1. @drycrust Thanks, I’ve copied these down to keep me on track next time. I tend to be pretty methodical about reproducing issues and taking an iterative approach because I’ve done network engineering and troubleshooting most of my career. Point two and having the right tools to diagnose are probably the problems that bit me the most. The one that frustrated me most recently was a bad ground wire in the engine bay that looked ok but had corroded enough to cause intermittent shorts.

        1. @lunaslide The easiest and most useful device is to get your hands on is a digital voltmeter. You can get these very cheaply too. I wouldn’t get an expensive one unless you had a special requirement, e.g. your employer insisted, it had a scale on it that you needed, etc. I guess if you needed it for your job then size might impress the customers, but size isn’t essential. In fact a smaller one gives more space in a toolkit than a larger one would. Try to make sure you can access the battery without too much difficulty (you might not be able to check this in the shop due to the packaging). You can also get cheap moving coil meters (the ones with a needle) as well. Usually they don’t need to use a battery for voltage and current, but they do need one for the resistance ranges. I think the digital ones a slightly better, but some would argue the other way. If you do get a moving coil one that doesn’t have an “OFF” setting, then get into the habit of switching it to the highest AC voltage when you’ve finished with it. I think the big advantage of the digital ones is you can damage the needle on a moving coil meter if you happen to try to measure voltage with the meter on measuring current. That isn’t good on any multimeter, but the moving coil ones take it harder. It is almost essential that what you get can measure your local AC mains supply and it does have something like a DC 20 volt range. The ability to measure up slightly higher than 50 volts DC is essential for telephone work. Try to get one that has a fuse or circuit breaker on the current ranges. Also, it pays to get one that will turn itself off if left idle (not applicable on moving coil meters). Don’t use this sort of device to measure the spark on an engine, it will destroy the meter.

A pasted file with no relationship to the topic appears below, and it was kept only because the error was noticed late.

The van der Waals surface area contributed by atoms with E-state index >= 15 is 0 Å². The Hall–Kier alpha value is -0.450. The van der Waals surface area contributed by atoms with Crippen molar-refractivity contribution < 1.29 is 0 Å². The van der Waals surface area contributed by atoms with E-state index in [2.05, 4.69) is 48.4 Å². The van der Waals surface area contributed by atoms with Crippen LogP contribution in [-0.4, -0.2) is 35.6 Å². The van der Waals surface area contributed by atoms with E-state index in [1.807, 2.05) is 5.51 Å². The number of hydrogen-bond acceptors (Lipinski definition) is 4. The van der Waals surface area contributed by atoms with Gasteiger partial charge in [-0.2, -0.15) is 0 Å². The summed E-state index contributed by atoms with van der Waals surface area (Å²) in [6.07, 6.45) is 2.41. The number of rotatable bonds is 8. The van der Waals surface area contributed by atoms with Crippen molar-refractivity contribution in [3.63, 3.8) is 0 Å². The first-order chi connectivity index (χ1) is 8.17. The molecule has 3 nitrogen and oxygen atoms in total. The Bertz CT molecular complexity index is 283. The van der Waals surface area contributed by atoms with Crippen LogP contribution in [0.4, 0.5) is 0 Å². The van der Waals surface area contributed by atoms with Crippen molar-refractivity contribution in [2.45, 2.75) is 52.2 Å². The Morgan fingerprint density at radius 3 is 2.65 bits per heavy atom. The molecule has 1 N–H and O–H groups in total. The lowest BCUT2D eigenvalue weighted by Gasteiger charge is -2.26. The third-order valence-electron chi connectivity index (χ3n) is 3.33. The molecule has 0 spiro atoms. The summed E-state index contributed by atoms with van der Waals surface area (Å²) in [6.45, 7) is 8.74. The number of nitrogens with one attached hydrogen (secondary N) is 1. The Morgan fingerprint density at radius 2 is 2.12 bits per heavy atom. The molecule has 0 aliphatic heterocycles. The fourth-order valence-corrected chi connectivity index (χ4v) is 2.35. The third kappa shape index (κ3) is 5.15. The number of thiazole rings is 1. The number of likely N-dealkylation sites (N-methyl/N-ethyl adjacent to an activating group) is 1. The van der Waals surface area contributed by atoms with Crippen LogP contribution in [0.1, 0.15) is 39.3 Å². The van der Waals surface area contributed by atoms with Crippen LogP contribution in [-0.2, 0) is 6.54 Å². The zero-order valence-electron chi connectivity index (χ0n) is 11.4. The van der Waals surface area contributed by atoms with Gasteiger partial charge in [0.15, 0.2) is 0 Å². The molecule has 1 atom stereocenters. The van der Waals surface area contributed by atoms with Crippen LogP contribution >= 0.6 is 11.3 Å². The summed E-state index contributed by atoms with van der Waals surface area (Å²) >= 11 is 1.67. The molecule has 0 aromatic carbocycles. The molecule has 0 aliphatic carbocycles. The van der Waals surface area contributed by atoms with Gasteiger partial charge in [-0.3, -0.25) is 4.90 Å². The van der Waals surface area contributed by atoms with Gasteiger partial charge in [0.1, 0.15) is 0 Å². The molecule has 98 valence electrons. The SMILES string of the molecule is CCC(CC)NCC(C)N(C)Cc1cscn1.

Another device you can get is a probe with a bulb and a lead on it. These are much more current demanding than voltmeters, which has advantages and disadvantages. The advantages are high resistance faults, like your corroded grounding strap, are much more likely to present themselves to you (although using the digital voltmeter on the milliVolt range or, with everything turned off on the car – the resistance range will work as well). The main disadvantages of a probe is it is car specific, so you can’t use it on your local mains supply or checking your house telephone wiring. Also, I wouldn’t go poking around inside electronic equipment with it.
          The probe we used had two bulbs with the metal sensor-probe between the two low wattage bulbs. So you would have two clips, one that connects to the battery and another to the earth. Incandescent bulbs are constant current devices, so provided they are the same type they will happily glow a nice yellow colour, then when you touch a voltage source or something grounded the relevant bulb would shine brightly and the other bulb would go out. These are car specific. Later on they made ones with LEDs inside.

          Oh, while I’m thinking about it, one of the farmers’ tricks is to use a piece of green grass to test the voltage on an electric fence. The voltage spike has something like a 5 to 10 second cadence. You can feel the voltage spike without the involuntary scream even when you are wearing boots. So next time you’re on a farm and you see some white tape or a thin wire strung between fence posts and it is insulated from the posts, then pick a piece of long grass and touch the wire with it. Check it a few times to be safe. It’s easier to do this than to be a laughing stock.

    3. @lunaslide ”It is amusing that he doesn’t have a hint of Brazilian accident.”
      – I think you mean ‘accent’ rather than ‘accident’ to be precise?

      1. @jerejj I blame autocorrect. That’s my story and I’m sticking to it. :)